LOTR Choreographer Forces 1-Click Patent Reexam

from the more-than-one-click-to-get-the-re-exam dept

theodp writes “Citing a ‘substantial new question of patentability’ raised by material submitted by Lord of the Rings weaponry and fight choreographer Peter Calveley, the USPTO on Friday ordered a reexamination of Amazon’s 1-Click Patent. As noted earlier, Calveley sought donations to fund the $2,500 reexam request on his blog.” This story is an interesting one, and our past coverage of it notes some of the history of this (in)famous patent. However, the process this guy had to go through in order to get the re-exam (combined with the effort of others in the past) show just how much it takes to question the validity of a patent as a third party — and this is one the patents often held up as an example of just how much is wrong with the patent system. Patent defenders, of course, will claim it’s a good thing that it’s not easy to question the validity of patents — but when questionable patents cost the market innovative products and cost companies hundreds of millions of dollars, it would seem that a better system would make sense.

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Comments on “LOTR Choreographer Forces 1-Click Patent Reexam”

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angry dude says:

Idiots !

“1-click patent” is actually a GOOD patent, as strange as it sounds.

You need to compare it to thousands of other patents issued to MShit and other big corps whining about patent quality.

If they cancel 1-click patent they might just want to cancel 90 % of all MS, Intel and other BS patents…

I know what I am talking about because I’ve been reading through this patent junk for years by now.

angry dude says:

Re: Re: then you missed something...

I guess it’s you who missed something,

Tim O’Oreily was running a bounty compaign to uncover prior art on “1-click patent” a few years ago.

The compaign produced a lot of junk, but no valid prior art, so Tim even issued a sort of apology to Jeff Bezos.

John W. says:

Re: Angry Dude

>”1-click patent” is actually a GOOD patent, as strange as it sounds. You need to compare it to thousands of other patents issued to MShit and other big corps whining about patent quality.

Wow, the depth of your stellar argument has me convinced this is a good patent. The use of “MShit” really helps too.

>”I know what I am talking about because I’ve been reading through this patent junk for years by now.”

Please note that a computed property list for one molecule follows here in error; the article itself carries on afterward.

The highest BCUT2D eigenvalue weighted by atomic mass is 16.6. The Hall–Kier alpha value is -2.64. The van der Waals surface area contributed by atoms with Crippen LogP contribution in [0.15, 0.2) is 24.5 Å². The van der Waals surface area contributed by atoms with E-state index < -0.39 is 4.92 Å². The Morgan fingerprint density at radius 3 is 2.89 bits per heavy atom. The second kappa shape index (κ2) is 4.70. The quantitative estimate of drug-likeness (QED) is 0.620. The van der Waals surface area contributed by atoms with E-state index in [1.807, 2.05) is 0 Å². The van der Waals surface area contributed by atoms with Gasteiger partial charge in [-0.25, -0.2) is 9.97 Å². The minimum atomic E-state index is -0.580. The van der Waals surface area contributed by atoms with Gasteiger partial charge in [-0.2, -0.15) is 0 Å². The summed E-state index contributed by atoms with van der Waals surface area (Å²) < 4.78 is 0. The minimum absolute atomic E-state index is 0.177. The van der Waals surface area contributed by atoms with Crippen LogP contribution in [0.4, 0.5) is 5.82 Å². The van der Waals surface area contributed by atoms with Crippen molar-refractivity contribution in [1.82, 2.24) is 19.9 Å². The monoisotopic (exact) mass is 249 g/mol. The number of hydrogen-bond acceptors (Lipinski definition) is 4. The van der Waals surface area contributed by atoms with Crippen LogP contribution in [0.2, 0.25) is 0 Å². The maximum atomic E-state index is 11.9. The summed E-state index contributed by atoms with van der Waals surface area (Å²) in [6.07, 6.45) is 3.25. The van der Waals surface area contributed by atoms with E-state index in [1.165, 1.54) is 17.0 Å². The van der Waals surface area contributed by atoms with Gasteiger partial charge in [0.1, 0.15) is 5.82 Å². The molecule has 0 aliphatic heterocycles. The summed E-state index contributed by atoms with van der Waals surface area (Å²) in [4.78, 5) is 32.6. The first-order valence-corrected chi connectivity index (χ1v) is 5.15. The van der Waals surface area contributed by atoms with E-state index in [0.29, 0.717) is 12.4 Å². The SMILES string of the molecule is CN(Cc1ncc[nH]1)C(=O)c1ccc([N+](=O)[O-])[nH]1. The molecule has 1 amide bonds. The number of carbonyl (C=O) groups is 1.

Well, your credentials certainly are impeccable.

angry dude says:

Re: Re: Angry Dude

Hey, John,

just shut up and listen to somebody with a Ph.D. and 2 MS degrees, and one issued (and very valid) US patent.

“1-click” patent is nothing spectacular, but it’s a rather clever and useful use of cookies to faciloitate internet ordering.

If you have enough backgrouind in CS which I doubt, you can call it obvious, by todays view.

Keep in mind though that it was filed early in the e-commerce days, much like Eolas patents was…

In any case, “1- click” is a lot better that many of the MShit patents I was reading lately.

Ben says:

Re: Re: Re: Angry Dude

No one is saying that 1-click is bad, its just to obvious to be patentable, granted is Amazon never used the patent to try and hinder anyone else i’d be fine with having it as a patent.

oh and if you actualy want people to take you seriously dont tell them to shut up. it’s rude angry dude. and stop calling Microsoft MShit cause your jealous of there success.

angry dude says:

Re: Re: Re:2 Angry Dude

” stop calling Microsoft MShit cause your jealous of there success.”

I am not jealous of anybody’s success as long as it’s THEIR success and it’s not based on somthing they stole from me or some otehr small guy.

Unfortunately, they steal all the time cause they are so fucking big and might y powerful so it takes some little guy over ten years just to start litigation.

Fucking genious Bill – bought some underused OS for 50 K

sold vaporware to IBM, killed poor Netscape

Open your eyes, moron, the big guys atre getting bigger by stealing from the small and more innovative.

You must be liking this so go and sing along weith that fat pig Steve Ballmer, you know “Developers , developers…”

Bunch of crooks

John W. says:

Re: Re: Re:3 Angry Dude